The largest country of Latin America has a vibrant queer culture and big cities like Porto Alegre (the Southernmost Brazilian state capital, where Hard Paint takes place) are open and diverse enough for gay men to live out their lives without concealing their sexuality. But the country is also riddled with violence, and loneliness is no stranger to young homosexuals.
Pedro (Shico Menegat) is young and good-looking. But he’s also extremely laconic and introverted, and his looks are careless: his attire is ordinary, his hair is long and dishevelled. He lives with his sister Luiza. He makes a living of performing on Cam4, a pornographic live sex application. He rubs glow paint over his body and dances under UV-A light (black light) for mostly anonymous and lascivious men. His username is the very descriptive NeonBoy. Pedro was kicked out of university and is awaiting trial after a violent episode of homophobic bullying in which he harmed the bully.
Then one day Luiza departs leaving Pedro on his own. He develops a romantic liaison with Leo, another “neon” performer, but it seems that Leo too could be about to leave the city. When you are young and lonely, the departure of a dear person feels a lot like a bereavement. Could Pedro once again be left on his own, in what’s probably the most difficult moment of his life (he could receive a jail term in his impeding trail)?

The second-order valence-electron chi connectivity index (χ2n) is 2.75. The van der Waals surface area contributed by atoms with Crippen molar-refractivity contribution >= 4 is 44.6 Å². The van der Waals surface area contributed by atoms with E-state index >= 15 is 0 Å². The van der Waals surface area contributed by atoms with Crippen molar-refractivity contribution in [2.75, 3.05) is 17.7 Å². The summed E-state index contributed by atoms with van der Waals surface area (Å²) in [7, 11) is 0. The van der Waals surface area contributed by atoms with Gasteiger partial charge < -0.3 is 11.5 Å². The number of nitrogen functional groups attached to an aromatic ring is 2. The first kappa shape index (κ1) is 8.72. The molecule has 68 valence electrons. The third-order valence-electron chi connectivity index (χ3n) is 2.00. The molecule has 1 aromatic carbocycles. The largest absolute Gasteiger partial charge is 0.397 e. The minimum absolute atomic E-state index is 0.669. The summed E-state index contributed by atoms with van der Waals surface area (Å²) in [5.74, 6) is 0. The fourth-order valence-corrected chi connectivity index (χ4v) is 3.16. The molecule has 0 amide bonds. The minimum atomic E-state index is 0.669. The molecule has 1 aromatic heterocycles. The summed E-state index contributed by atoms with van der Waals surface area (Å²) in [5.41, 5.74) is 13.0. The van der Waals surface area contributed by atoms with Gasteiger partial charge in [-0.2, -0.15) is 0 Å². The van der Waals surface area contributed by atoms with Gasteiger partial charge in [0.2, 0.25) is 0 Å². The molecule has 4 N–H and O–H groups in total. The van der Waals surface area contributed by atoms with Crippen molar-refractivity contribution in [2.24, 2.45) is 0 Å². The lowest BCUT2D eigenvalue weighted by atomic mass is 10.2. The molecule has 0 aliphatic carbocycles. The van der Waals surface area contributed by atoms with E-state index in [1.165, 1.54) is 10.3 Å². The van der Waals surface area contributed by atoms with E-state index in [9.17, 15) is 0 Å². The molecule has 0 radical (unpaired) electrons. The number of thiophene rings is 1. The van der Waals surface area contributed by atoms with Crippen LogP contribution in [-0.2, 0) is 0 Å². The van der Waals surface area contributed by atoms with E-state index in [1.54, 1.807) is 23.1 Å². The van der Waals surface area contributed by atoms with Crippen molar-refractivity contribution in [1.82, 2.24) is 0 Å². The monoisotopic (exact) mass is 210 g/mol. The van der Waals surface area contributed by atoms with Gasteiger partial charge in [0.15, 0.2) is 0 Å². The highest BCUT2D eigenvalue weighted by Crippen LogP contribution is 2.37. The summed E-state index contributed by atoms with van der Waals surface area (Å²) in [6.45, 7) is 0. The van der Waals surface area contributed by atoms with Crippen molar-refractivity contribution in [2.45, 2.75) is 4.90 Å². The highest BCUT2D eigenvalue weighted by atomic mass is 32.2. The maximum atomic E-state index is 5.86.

At first, you will find it difficult to connect with the insular and shy Pedro, who’s only able to “open up” in front of the cameras. Porto Alegre doesn’t come across as an inviting place, either. The concrete jungle surrounding the lower middle-class flat inhabited by Pedro is grey and soulless. The streets are impersonal. Neighbours on the windows are hardly visible, except for their shadows and profiles. The chat rooms are also deeply dehumanised. Pedro is treated as merchandise, and his clients are unwilling to meet him even for a friendly conversation. He has no one to turn to, it seems.
This is a film is full of small symbolic elements. Water is a central theme. There’s a leaking faucet, heavy rain and a powerful shower, and all of them seem to bring about change in his life. And there are doors with heavy locks and metal bar gates, emphasising the violence and the loneliness of the young gay man in Porto Alegre. Ironically, it’s one of these metal bar gates that saves Pedro during a very scary episode in the final third of the movie
The marketing collateral of Hard Paint may suggest this is a post-porn experiment, but it’s not. This is a film with emotional depth. A lot of emotional depth, even. By the end of the 118 minutes, Pedro’s candour and quiet charm will have won you over. Plus there are some credible and surprising twists. And Anohni’s song Drone Bomb Me in a very beautiful moment of liberation and redemption.
Hard Paint showed at the 68th Berlin International Film Festival, when this piece was originally written. It won the Teddy Award (LGBT) Prize. It is showing at the BFI Flare in London in March.